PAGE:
Research Guides

News and Newspaper Content at the UM Libraries

Live Web Editions
Local Newspapers - Online
National Newspapers - Online
News and Newspaper Databases
Historical Newspapers - Online
ProQuest Historical Newspapers
Identifying Media Bias Resources
Center for News Literacy
News Literacy is a curriculum developed at Stony Brook University in New York over the past decade. It is designed to help students develop critical thinking skills in order to judge the reliability and credibility of information, whether it comes via print, television or the Internet.
The Learning Network via NYT
The Learning Network publishes about 1,000 teaching resources each school year, all based on using Times content — articles, essays, images, videos, graphics and podcasts — as teaching tools across subject areas.
The Last Archive
In The Last Archive, acclaimed historian Jill Lepore traces the history of evidence, proof, and knowledge, in troubled epistemological times. From archives and libraries to interrogation rooms and evidence vaults, Lepore takes listeners around the country--and across the passage of time--in search of an answer to the question: Who killed truth?

The Media Manipulation Casebook
The Media Manipulation Casebook is a research platform that advances knowledge of misinformation and disinformation and their threats to democracy, public health, and security. The Casebook is a new resource for building the field of Critical Internet Studies by equipping researchers with case studies, theory, methods, and frameworks to analyze the interplay of media ecosystems, technology, politics, and society.
First Draft
First Draft’s mission is to protect communities from harmful misinformation. We work to empower society with the knowledge, understanding, and tools needed to outsmart false and misleading information.
ProPublica is an independent, nonprofit newsroom that produces investigative journalism with moral force.
Media Bias Chart
See where news sources fall on the map of the media landscape.
Four Tips for Spotting a Fake News Story
From the Harvard Division of Continuing Education. Don't be fooled by false reporting. Here are some tips to help you tell fact from fiction in today's news.
Classroom Resources
K-12 Infolit and Fake News Activities and Resources
An extensive collection of websites, articles, online activities, lesson plans, and resource collections that includes materials for all grade levels. 
10 Questions for Fake News Detection
From the, A checklist for identifying fake news. Asks questions such as, "Where was the article found?" "How well-known is the source?" How did the headline make you feel?" 
News and Media Literacy Resource Center
From Common Sense Education. This collection of news and media lessons, videos, printables, and more is a great place to start. Everything's been carefully vetted by Common Sense editors (and fellow teachers) to help you find that "just right" resource for your classroom.
The Learning Network
From the New York Times. Teaching Resources for Middle School Using the NYT.
Identifying Internet Trolls
Internet Troll and Disinformation Quiz
From the Clemson University Media Forensics Hub. A quiz where YOU examine images of real social media content and decide whether it's from a legitimate account or an internet troll.
Fact Checking Sites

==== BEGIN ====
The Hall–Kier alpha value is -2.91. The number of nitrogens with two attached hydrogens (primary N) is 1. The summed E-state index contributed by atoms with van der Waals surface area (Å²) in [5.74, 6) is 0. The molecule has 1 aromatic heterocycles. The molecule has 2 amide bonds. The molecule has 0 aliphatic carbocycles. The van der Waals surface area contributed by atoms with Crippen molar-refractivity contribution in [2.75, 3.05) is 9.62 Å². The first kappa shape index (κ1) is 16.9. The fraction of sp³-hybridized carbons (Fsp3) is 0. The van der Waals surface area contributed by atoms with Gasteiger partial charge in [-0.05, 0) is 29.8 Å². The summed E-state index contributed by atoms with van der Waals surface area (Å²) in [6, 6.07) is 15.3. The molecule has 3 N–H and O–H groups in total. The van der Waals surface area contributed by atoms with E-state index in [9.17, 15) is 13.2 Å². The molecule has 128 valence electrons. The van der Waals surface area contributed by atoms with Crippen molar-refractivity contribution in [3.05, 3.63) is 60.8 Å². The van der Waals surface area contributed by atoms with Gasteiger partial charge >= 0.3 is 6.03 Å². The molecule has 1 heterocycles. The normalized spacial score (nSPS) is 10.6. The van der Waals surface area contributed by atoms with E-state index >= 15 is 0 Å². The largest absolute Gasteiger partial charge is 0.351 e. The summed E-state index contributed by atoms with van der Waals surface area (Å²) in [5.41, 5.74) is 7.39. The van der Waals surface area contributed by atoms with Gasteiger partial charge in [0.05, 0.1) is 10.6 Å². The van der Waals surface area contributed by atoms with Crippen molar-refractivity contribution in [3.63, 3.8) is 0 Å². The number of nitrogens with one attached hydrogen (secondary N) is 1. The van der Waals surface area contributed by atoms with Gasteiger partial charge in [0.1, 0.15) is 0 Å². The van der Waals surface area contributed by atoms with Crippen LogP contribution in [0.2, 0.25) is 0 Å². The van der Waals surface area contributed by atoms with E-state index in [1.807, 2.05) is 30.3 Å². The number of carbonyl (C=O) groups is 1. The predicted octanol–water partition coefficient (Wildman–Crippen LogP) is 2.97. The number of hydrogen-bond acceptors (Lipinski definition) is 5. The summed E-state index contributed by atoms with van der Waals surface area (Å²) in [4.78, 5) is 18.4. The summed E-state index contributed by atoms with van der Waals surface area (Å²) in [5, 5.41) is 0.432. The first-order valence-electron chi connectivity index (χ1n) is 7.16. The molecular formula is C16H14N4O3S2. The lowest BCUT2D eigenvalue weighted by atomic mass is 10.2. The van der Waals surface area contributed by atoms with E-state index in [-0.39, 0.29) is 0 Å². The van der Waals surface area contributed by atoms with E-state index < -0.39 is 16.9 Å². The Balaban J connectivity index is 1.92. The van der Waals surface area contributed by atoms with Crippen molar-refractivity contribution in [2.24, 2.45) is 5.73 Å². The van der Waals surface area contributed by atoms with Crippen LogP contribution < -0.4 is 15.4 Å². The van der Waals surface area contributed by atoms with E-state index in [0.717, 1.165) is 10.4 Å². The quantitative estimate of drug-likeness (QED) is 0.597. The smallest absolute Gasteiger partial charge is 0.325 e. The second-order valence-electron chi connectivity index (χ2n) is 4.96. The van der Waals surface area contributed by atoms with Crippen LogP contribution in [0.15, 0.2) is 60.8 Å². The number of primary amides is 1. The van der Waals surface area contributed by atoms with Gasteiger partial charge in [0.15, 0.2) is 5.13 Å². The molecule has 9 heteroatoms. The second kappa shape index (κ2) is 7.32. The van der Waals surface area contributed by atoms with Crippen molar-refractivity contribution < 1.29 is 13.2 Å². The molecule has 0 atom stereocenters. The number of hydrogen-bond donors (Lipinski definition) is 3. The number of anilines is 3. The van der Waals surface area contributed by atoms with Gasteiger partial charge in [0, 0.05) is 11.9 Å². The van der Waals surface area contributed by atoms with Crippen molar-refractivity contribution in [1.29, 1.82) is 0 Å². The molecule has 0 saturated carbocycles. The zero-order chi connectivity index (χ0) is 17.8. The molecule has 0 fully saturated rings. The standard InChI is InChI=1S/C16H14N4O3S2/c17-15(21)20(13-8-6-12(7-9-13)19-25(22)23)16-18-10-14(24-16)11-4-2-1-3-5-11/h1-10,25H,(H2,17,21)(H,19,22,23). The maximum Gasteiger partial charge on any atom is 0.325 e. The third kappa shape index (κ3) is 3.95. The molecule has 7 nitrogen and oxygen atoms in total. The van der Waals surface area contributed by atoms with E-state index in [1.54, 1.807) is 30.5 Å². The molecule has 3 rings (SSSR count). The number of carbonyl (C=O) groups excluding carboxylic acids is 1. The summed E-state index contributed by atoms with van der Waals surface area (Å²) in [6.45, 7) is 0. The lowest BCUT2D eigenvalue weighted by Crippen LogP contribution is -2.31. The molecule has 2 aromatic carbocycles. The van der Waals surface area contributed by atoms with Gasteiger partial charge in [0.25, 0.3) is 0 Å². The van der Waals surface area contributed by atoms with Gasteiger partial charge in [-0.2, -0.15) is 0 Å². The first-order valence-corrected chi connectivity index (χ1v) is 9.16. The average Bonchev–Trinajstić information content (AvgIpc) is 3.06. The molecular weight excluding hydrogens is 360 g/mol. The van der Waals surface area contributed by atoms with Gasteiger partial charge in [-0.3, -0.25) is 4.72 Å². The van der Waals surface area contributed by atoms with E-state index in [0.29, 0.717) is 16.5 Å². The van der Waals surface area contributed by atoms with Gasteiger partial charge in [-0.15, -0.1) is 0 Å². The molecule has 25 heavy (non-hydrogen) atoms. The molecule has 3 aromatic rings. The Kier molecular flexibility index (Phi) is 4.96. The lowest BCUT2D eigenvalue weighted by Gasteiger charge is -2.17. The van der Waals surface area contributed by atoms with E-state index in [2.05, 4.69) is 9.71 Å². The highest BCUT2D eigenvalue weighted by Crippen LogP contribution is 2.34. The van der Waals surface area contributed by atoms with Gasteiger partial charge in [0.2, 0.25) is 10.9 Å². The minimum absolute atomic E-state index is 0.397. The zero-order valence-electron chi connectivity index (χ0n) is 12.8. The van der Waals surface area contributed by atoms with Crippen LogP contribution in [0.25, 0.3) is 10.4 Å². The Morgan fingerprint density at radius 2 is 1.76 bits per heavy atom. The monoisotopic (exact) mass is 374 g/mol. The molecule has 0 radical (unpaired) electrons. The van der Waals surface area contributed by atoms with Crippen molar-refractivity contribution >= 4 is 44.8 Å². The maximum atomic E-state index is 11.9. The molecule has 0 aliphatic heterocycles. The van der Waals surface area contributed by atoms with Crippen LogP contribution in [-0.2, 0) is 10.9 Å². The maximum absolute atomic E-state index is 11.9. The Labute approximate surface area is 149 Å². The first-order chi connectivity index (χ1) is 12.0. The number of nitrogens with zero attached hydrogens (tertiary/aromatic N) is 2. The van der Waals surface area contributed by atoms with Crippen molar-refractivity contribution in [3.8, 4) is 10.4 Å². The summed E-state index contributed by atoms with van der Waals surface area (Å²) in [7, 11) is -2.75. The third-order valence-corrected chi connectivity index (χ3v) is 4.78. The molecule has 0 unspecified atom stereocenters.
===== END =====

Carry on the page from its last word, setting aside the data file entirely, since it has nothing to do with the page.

New York Times Fact Checks
The NYT fact checking website that provides analyses of claims made by both political parties.

A nonpartisan, nonprofit “consumer advocate” for voters that aims to reduce the level of deception and confusion in U.S. politics. Monitors the factual accuracy of what is said by major U.S. political players in the form of TV ads, debates, speeches, interviews and news releases.
A not-for-profit independent fact checker and journalism outlet.

Project Vote Smart
Vote Smart's mission is to provide free, factual, unbiased information on candidates and elected officials to all Americans.

League of Women Voters
The League of Women Voters of the United States encourages informed and active participation in government, works to increase understanding of major public policy issues, and influences public policy through education and advocacy.

Snopes is the oldest and largest fact-checking site online, offers fact checking, evidence, and transparency of sources. 
Articles and Research
Comic: Fake News Can be Deadly. Here’s How to Spot It
An NPR article and illustration tailored to kids that shows how fake news spreads.
Fake News: How to Spot Misinformation
This short NPR article provides five tips for identifying and dealing with false information. 
Disinformation, Fake News and Influence Campaigns on Twitter
This study is one of the largest analyses to date on how fake news spread on twitter both during and after the 2016 election campaign.
Evaluating information: The Cornerstone of Civic Online Reasoning
The Stanford History Education Group has prototyped, field tested, and validated a bank of assessments that tap civic online reasoning—the ability to judge the credibility of information that floods young people’s smartphones, tablets, and computers.
A Propaganda Model
By Edward Herman & Noam Chomsky. Provides a model of five filters that the media works through.
Many Americans Believe Fake News is Sowing Confusion
From Pew Research Center. 2016 survey about fake news and understanding basic facts.
Defining Confirmation Bias
In this video, reporters and media professionals define the term “confirmation bias,” and discuss its effect on how people approach and evaluate news and other information.

How Not to Spot Fake News
PBS Idea Channel video: "We’re gonna talk about about how NOT to spot fake news, about how certain news items can seem suspect... but not all blemishes make their stories necessarily fake. We’re gonna talk about what ISN’T fake news by using Noam Chomsky and Edward S. Herman’s book Manufacturing Consent, as our guide."

Powered by SubjectsPlus